DDMAC study: Serious risks in brief summary don't scare off readers

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The presence of information on serious side effects in the brief summaries of print DTC drug ads seems to have little effect on reader behavior, preliminary results of an FDA study show. The age and health literacy of readers, on the other hand, had a measurable impact.

FDA's Division of Drug Marketing, Advertising and Communications is trying to determine whether there's a better way to present the brief summary, and has completed the first part of a three-phase study on the question. DDMAC asked participants, recruited at shopping malls, to examine ads for a make-believe product called Oncazil, variously presented as a treatment for asthma, high cholesterol or excess weight. In some ads, both the full page and brief summary warned of a serious side effect. “In rare cases, Oncazil may cause serious heart valve problems that begin with a noticeable change in heart rhythm,” the copy read. Others contained no such warning.

Participants were monitored to gauge the amount of time spent on the promotion page and brief summary, in milliseconds. They were then asked to fill out a questionnaire assessing perceived risk, comprehension, topic selection and intent to ask their doctor about the drug.

“Some people have suggested in the past that adding a serious risk on the front page might, in fact, scare people away, and maybe they would not read the brief summary or pursue asking their doctor about that,” said Amie O'Donoghue, social science analyst at DDMAC. “We did not find that. We also did not find that the risk information caused people to report that they would go to their doctors frequently, so it didn't seem to have an effect either way.”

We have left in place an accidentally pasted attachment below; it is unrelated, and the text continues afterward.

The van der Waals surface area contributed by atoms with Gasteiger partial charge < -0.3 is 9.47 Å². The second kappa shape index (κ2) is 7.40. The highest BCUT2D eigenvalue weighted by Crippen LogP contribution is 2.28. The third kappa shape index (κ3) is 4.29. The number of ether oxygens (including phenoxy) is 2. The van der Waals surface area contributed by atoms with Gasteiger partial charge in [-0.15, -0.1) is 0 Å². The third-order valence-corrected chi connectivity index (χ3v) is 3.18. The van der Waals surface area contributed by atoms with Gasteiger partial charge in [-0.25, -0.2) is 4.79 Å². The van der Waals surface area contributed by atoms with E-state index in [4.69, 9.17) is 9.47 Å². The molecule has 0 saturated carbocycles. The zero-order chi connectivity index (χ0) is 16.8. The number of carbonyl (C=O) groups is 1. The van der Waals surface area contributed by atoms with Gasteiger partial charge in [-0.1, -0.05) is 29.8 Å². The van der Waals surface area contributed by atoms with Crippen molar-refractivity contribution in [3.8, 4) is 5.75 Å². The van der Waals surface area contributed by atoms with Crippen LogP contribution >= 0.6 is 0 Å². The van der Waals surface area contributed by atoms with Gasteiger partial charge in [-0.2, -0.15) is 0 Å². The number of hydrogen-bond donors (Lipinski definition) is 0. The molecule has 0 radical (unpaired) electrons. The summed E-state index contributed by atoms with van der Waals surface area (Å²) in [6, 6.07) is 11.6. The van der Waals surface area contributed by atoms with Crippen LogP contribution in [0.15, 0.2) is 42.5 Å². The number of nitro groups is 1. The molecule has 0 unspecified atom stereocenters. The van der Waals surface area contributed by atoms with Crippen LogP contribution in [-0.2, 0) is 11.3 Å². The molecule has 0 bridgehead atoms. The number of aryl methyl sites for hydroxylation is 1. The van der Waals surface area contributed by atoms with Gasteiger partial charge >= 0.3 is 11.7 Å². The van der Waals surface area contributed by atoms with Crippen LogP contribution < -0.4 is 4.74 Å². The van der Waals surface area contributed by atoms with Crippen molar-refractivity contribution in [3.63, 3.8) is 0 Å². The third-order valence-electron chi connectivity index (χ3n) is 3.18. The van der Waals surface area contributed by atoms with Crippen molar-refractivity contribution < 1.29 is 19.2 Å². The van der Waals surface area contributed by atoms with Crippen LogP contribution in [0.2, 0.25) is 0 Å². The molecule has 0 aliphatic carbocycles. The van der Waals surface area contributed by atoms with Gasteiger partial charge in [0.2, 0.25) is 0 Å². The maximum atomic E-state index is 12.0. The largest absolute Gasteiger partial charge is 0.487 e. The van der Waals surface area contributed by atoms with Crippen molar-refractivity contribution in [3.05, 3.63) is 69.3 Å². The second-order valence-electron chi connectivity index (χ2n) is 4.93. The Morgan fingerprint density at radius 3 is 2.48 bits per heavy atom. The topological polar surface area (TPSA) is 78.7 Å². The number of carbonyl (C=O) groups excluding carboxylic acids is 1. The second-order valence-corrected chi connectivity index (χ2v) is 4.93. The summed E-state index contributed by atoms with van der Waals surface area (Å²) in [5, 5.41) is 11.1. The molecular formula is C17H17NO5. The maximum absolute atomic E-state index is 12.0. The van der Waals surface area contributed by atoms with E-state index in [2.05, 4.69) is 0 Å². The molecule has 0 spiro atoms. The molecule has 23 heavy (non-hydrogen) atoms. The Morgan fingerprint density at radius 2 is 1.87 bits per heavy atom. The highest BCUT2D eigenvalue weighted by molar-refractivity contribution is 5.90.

Older participants spent more time reading the promotion and brief summary, had better comprehension and selected more topics, while participants with low health literacy lagged behind.

The second phase of the study will look at different ways of presenting facts – for instance, whether more precise statements of risks and benefits (“This drug worked for x% of patients”) improves comprehension – and the third phase will test several different formats for the brief summary, including a Q&A format, the traditional three-column format, one similar to the OTC “fact box” and one pulling highlights from the PI. DDMAC hopes to have data for all three phases available by summer, said O'Donoghue.  
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